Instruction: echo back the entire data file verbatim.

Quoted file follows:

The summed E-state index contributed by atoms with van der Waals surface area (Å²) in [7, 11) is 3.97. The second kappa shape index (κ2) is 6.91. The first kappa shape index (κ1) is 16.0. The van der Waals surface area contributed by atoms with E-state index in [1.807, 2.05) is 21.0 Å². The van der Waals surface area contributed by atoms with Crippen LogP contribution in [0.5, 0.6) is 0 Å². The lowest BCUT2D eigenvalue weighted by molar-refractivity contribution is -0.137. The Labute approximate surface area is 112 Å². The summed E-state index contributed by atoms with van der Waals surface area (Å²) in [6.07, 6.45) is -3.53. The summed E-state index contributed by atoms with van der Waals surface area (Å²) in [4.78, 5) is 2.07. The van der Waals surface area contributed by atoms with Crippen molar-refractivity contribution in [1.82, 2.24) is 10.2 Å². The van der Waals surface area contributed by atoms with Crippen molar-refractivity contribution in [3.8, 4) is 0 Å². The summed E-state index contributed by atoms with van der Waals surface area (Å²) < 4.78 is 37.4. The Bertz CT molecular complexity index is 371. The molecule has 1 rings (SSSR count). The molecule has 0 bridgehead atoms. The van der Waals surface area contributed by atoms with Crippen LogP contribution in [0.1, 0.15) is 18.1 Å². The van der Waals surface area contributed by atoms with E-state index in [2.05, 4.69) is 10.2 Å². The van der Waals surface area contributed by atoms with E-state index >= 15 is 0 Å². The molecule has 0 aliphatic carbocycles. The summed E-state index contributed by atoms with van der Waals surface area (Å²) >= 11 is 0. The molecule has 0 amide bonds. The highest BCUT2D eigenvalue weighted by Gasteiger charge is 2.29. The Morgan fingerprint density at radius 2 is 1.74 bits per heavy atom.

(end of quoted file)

The summed E-state index contributed by atoms with van der Waals surface area (Å²) in [7, 11) is 3.97. The second kappa shape index (κ2) is 6.91. The first kappa shape index (κ1) is 16.0. The van der Waals surface area contributed by atoms with E-state index in [1.807, 2.05) is 21.0 Å². The van der Waals surface area contributed by atoms with Crippen LogP contribution in [0.5, 0.6) is 0 Å². The lowest BCUT2D eigenvalue weighted by molar-refractivity contribution is -0.137. The Labute approximate surface area is 112 Å². The summed E-state index contributed by atoms with van der Waals surface area (Å²) in [6.07, 6.45) is -3.53. The summed E-state index contributed by atoms with van der Waals surface area (Å²) in [4.78, 5) is 2.07. The van der Waals surface area contributed by atoms with Crippen molar-refractivity contribution in [1.82, 2.24) is 10.2 Å². The van der Waals surface area contributed by atoms with Crippen molar-refractivity contribution in [3.8, 4) is 0 Å². The summed E-state index contributed by atoms with van der Waals surface area (Å²) < 4.78 is 37.4. The Bertz CT molecular complexity index is 371. The molecule has 1 rings (SSSR count). The molecule has 0 bridgehead atoms. The van der Waals surface area contributed by atoms with Crippen LogP contribution in [0.1, 0.15) is 18.1 Å². The van der Waals surface area contributed by atoms with E-state index in [2.05, 4.69) is 10.2 Å². The van der Waals surface area contributed by atoms with E-state index >= 15 is 0 Å². The molecule has 0 aliphatic carbocycles. The summed E-state index contributed by atoms with van der Waals surface area (Å²) >= 11 is 0. The molecule has 0 amide bonds. The highest BCUT2D eigenvalue weighted by Gasteiger charge is 2.29. The Morgan fingerprint density at radius 2 is 1.74 bits per heavy atom.